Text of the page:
Monday, April 11, 2011

April 10, 2011 Birding Amherst Island

The birding today on Amherst Island was interesting with a nice selection of migrants. Highlights included a movement of Bonaparte's Gulls along the southshore of the island. Over 1200+ were counted, many back into breeding plumage with their black heads but many still moulting. The east point (KFN property) had 1 Greater Yellowlegs and a variety of puddle ducks including Northern Pintail, Green-winged Teal, American Wigeon and Gadwall. Overall quiet for raptors with only a few Northern Harrier, American Kestrel, Red-tailed Hawk and 4 Rough-legged Hawks still hanging around the island.
Off the south shore we counted 40+ Common Loon, 3 Red-necked Grebe and 8 Horned Grebe along with 1500+ Long-tailed Ducks and smaller numbers of Common Goldeneye, Bufflehead and Red-breasted Merganser.
The "Owl Woods" was very quiet with no owls.

Directions: Amherst Island: Located 18 km. west of Kingston. Exit off Hwy. 401 at exit 593 (County Rd. 4, Camden East) and drive south to the very end (Millhaven). Turn right on Hwy. 33 and drive 100 metres until you see the sign for the Amherst Island ferry. The ferry (20 minute trip) leaves the mainland on the half hour and leaves the island on the hour. Cost is $8.00 Canadian round trip. There are no gas stations on the island. There are restrooms on the ferry, and at the island ferry dock. The East End K.F.N. property is at the easternmost part of the island on the east side of the Lower Forty Foot Road.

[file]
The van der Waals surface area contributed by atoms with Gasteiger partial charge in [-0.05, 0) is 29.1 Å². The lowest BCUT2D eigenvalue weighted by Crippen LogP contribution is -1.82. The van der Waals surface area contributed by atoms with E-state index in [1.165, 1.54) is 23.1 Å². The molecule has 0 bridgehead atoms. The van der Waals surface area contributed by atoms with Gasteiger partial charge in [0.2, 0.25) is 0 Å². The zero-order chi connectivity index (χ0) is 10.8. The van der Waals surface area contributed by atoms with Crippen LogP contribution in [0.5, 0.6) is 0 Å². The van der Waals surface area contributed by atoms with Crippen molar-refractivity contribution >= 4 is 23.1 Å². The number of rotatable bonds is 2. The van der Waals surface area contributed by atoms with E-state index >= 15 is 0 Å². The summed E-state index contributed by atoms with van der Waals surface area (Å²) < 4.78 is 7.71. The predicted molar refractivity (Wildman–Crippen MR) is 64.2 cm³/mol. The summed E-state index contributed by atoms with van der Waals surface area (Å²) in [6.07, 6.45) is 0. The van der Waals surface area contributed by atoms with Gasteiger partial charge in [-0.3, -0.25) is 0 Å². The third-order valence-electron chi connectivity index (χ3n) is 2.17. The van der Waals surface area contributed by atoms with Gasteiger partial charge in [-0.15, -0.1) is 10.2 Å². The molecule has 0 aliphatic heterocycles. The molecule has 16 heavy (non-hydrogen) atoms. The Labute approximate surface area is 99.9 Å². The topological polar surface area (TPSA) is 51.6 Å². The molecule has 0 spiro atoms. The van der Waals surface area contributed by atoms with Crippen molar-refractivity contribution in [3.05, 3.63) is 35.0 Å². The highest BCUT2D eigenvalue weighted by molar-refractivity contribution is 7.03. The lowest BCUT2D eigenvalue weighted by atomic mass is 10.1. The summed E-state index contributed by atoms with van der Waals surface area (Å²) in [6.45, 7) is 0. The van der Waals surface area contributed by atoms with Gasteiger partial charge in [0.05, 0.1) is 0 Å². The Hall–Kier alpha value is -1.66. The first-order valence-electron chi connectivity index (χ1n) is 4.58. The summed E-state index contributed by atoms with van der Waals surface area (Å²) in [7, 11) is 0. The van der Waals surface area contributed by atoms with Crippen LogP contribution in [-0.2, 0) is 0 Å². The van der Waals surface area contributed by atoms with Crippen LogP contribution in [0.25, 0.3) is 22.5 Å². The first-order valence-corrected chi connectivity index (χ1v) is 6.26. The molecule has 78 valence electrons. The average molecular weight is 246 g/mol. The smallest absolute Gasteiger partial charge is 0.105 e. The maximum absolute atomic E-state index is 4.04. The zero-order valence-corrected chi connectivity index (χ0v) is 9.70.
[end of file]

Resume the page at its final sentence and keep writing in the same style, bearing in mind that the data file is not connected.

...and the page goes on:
Because of liability issues, visitors to the Kingston Field Naturalists' property at the east end of Amherst Island MUST be accompanied by a KFN
member. For KFN contact information or how to become a member, please visit ."

Long-tailed duck was the most common waterfowl.

A sure sign Spring were croaking North Leopard Frogs .

Another sign of Spring was an Eastern Garter Snake.

Adult Bonaparte's Gull s feeding along the south shore of Amherst Island.

Over 1200+ Bonaparte's Gulls were counted along the south shore of Amherst Island.

Tree Swallows were back in numbers.

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